Here’s a piece of work I did on a freelance basis back in early 2012 for a client who allowed me to retain the full rights to the code as a “library” which I could distribute. (I offered them two prices of course, one cheaper rate where I retain the rights and one premium rate in which the code was exclusive to them and I would not distribute). After explaining that based on their request, I would be building it as HTML5/CSS3/JS front-end code that lives in the browser client and regardless of which choice they made it would be entirely possible for someone else to simply hit “view source” and/or sniff out raw traffic packets to copy it in full, they of course chose the cheaper option; they knew from all the hype around HTML5 in 2012 that they wanted it done in HTML5 and browser-based without relying on Flash (using Flash as a fallback only). Of course, the ease with which it would be copyable would depend entirely upon how well they protect their site through SSL-certs/code-signing/code-obsfucation/disabling-ViewSource or for example, put it behind a web viewer in a Mobile App or RIA viewer (Flex/Silverlight/JavaFX) and hiding URLs, if they really want it private. But that’s another point altogether!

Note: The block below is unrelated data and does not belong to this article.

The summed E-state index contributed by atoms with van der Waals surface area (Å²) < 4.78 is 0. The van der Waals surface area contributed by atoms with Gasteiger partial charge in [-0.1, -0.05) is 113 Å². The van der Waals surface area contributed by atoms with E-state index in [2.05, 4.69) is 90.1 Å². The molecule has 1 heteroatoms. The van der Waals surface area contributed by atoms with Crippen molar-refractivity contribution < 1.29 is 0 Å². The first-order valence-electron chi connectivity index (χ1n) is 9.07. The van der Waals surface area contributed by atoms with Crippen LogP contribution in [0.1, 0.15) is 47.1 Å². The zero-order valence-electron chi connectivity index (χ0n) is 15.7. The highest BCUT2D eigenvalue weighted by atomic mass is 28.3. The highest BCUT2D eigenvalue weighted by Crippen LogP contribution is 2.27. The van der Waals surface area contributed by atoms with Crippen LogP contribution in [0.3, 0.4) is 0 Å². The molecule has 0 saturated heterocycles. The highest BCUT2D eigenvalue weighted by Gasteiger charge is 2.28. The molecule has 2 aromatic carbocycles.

They chose the cheaper option so I’ve been sitting on the code and until now I had been a combination of “too lazy”, “too busy” and “out-of-respect-for-them” not bothering to release or advertise the existince of said code. However, the time has come to unleash it! For those who’ve been at this for as long as me or longer, you may recognize that it is inspired heavily by some earlier 2009-2010 HTML5 audio demos done by the Mozilla development team as far as the look & feel; but I’ve added quite a few new features to it (for example the Flash-based fallback for old browsers like IE 5-8), CSS for a slick flat direct-link playlist if both HTML5 & Flash are missing, and the main feature which is support for both XSPF and JSPF playlist formats, which are by far the most popular open playlist data formats which really should be supported by all Online Music services (but that’s another story).